Sermon for January 13, 2019, The Baptism of Our Lord

Luke 3:21-22 (The Baptism of Our Lord—Series C)

“The Beloved Son”

Lutheran Church of Our Redeemer, Enfield CT

January 13, 2019


In the name of the Father and of the Son and of the Holy Spirit. Amen.

Our text is from the Gospel for today, recorded in Luke 3:

21And it happened when all the people were baptized, and after Jesus had been baptized, and while he was praying, the heaven was opened 22and the Holy Spirit came down upon him in bodily form like a dove, and a voice came from heaven, “You are my beloved Son, with you I am well pleased.”


          In this season of Epiphany, Jesus continues to make Himself known to us through His Word. He continues to reveal Himself to us as true God and true Man, the Christ, who is the Savior of the world. In 1534, Pastor Martin Luther proclaimed, “There is without doubt good reason that a special time of year was first appointed in Christendom for preaching about the most worthy Sacrament of Holy Baptism, in order that it might be well-known to Christians and rightly honored as their highest treasure on earth, in which their salvation and blessedness are found. It is proper that this festival should have the chief name of the Baptism of Christ. . . .”[1]

          Luther would use the Sundays of Epiphany to preach and to teach about Holy Baptism so that the people would honor this great gift of God to them. Luther wrote in the Large Catechism, “So, and even much more, you must honor Baptism and consider it glorious because of the Word. For God Himself has honored it both by words and deeds. Furthermore, He confirmed it with miracles from heaven. Do you think it was a joke that, when Christ was baptized, the heavens were opened and the Holy Spirit descended visibly, and everything was divine glory and majesty [Luke 3:21–22]?”[2]

          Certainly, it was no joke. Luke records with all seriousness what immediately followed Jesus’ baptism in the Jordan River by John. While Jesus was praying, “the heaven was opened and the Holy Spirit came down upon Him in bodily form like a dove, and a voice came from heaven, ‘You are My beloved Son, with you I am well pleased.’”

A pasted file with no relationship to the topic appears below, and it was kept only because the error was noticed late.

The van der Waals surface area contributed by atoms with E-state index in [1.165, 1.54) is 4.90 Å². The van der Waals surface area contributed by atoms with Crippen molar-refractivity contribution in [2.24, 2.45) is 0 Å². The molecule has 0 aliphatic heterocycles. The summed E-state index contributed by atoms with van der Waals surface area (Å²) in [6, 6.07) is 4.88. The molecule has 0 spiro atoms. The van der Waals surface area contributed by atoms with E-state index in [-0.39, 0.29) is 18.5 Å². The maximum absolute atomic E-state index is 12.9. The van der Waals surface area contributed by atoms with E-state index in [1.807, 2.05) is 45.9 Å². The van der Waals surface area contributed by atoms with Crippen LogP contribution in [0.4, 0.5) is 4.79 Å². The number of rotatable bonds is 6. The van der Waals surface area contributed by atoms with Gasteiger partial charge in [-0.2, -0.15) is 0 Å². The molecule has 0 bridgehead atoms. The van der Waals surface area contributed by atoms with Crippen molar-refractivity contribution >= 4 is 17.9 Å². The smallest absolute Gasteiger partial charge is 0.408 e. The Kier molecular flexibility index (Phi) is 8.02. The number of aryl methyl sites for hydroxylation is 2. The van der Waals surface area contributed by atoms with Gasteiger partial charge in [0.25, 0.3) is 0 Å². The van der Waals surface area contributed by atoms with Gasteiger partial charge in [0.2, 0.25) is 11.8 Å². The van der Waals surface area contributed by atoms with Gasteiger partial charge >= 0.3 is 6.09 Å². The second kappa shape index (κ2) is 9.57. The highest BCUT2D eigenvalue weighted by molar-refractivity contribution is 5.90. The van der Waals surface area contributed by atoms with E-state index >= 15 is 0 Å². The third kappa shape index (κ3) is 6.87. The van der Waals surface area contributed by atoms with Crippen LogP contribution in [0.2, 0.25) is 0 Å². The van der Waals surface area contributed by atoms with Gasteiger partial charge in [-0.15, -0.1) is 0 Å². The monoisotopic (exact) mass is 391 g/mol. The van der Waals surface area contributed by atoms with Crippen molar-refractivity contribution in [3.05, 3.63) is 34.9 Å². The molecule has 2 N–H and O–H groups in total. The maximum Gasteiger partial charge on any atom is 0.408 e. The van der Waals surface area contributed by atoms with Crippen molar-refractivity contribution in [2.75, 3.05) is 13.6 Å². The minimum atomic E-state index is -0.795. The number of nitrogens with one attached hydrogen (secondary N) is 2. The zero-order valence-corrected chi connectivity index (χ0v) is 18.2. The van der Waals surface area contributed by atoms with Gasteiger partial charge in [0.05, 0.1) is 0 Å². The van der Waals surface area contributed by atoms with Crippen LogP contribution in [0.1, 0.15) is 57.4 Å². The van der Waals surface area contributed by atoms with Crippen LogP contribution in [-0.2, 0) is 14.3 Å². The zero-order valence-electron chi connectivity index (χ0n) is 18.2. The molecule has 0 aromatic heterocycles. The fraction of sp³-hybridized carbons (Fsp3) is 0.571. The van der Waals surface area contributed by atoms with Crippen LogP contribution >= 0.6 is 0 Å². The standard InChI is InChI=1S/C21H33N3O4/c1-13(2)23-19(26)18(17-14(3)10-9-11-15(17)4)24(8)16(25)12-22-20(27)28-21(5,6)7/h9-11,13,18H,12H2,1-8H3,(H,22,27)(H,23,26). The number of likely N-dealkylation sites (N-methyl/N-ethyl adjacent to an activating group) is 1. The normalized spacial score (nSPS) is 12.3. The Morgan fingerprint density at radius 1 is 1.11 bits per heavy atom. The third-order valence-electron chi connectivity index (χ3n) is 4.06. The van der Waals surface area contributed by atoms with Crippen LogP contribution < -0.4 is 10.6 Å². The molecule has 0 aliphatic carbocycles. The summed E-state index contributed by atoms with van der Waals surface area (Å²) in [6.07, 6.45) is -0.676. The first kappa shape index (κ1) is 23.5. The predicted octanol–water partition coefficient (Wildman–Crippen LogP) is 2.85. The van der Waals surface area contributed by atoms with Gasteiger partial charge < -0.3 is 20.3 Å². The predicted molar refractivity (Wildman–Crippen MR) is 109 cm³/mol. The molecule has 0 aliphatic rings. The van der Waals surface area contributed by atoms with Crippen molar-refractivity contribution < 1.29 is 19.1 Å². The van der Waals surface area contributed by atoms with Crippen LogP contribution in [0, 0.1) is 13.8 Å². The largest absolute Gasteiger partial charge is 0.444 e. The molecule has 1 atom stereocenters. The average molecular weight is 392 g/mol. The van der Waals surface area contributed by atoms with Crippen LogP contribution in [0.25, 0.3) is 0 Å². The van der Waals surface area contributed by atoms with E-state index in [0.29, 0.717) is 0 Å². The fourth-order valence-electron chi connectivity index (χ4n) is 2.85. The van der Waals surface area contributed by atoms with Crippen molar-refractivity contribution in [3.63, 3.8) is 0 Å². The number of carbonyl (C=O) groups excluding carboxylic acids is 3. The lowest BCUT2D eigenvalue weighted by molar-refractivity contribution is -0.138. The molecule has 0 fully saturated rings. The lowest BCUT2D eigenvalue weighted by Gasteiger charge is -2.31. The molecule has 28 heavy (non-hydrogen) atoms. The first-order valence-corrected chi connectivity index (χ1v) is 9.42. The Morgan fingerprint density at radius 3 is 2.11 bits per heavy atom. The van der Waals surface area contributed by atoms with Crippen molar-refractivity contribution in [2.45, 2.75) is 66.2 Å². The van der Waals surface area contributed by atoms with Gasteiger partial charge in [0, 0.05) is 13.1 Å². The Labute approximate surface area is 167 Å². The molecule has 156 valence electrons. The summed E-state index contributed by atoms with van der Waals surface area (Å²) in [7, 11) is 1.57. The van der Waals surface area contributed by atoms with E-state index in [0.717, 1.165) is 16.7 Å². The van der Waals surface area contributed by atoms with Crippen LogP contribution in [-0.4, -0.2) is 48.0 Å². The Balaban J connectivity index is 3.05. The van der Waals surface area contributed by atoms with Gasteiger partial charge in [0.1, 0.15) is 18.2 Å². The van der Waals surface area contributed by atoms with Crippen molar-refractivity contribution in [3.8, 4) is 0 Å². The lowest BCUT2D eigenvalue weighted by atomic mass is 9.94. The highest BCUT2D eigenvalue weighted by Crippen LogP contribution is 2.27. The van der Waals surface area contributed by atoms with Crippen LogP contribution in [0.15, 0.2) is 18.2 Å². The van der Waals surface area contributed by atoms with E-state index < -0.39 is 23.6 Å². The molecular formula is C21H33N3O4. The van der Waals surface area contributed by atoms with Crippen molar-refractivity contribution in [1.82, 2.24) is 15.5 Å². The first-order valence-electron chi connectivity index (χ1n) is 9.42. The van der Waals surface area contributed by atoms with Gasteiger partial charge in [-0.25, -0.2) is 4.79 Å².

Luther may have been on to something when he wrote that at this moment, “everything was divine glory and majesty.” No, the usual trappings of glory and majesty—bright light, trumpet blasts, smoke—they are all absent. But there is something of divine glory and majesty in the fact that God opened the door between heaven and earth. Mark in his Gospel uses a word that means “to be torn open.” God ripped open the heavens for the Holy Spirit to come upon Jesus. He could have surely done this anointing by the Spirit in a quiet way, but here the Father sends the Spirit in bodily form like a dove to anoint His beloved Son, marking Him as the Messiah, the Christ, which means “the Anointed One.”

With heaven opened, we are given insight into God’s own view of things. Jesus is not some random guy that the Father just happened to pick out from among a bunch of qualified candidates for the position. Jesus is not a man who was adopted by God the Father to be a son to Him. As we have already heard in Gabriel’s announcement to Mary in Luke 1, Jesus, the child born of Mary by the miraculous power of the Holy Spirit IS the Son of the Most High. Jesus IS holy, the Son of God. And to this the Father Himself bears witness: “You are my beloved Son, with you I am well pleased.”

Jesus, true God and true Man, was anointed at His baptism to accomplish the messianic work of salvation for the whole world. Jesus in His humanity, as well in His divinity, is graced with the Spirit and declared to be God’s Son. This then opens the way for all human beings to be incorporated into Christ through Holy Baptism and so also to receive the Spirit and become children of God and co-heirs with Christ of all that is His.[3]

For this to happen, the gap between sinners like us and the holy, perfect God of heaven and earth had to be closed. Those who daily sin much and fail to love the Lord God and their neighbors can expect to inherit only physical death and eternal condemnation. As it is confessed in the baptismal liturgy, “The Word of God . . . teaches that we are all conceived and born sinful and are under the power of the devil until Christ claims us as His own. We would be lost forever unless delivered from sin, death, and everlasting condemnation” (LSB page 268). It is Jesus, the Anointed One, the beloved Son, who alone stands in the position as the One to deliver all people from sin and to close the gap between God and sinners by reconciling them through His blood.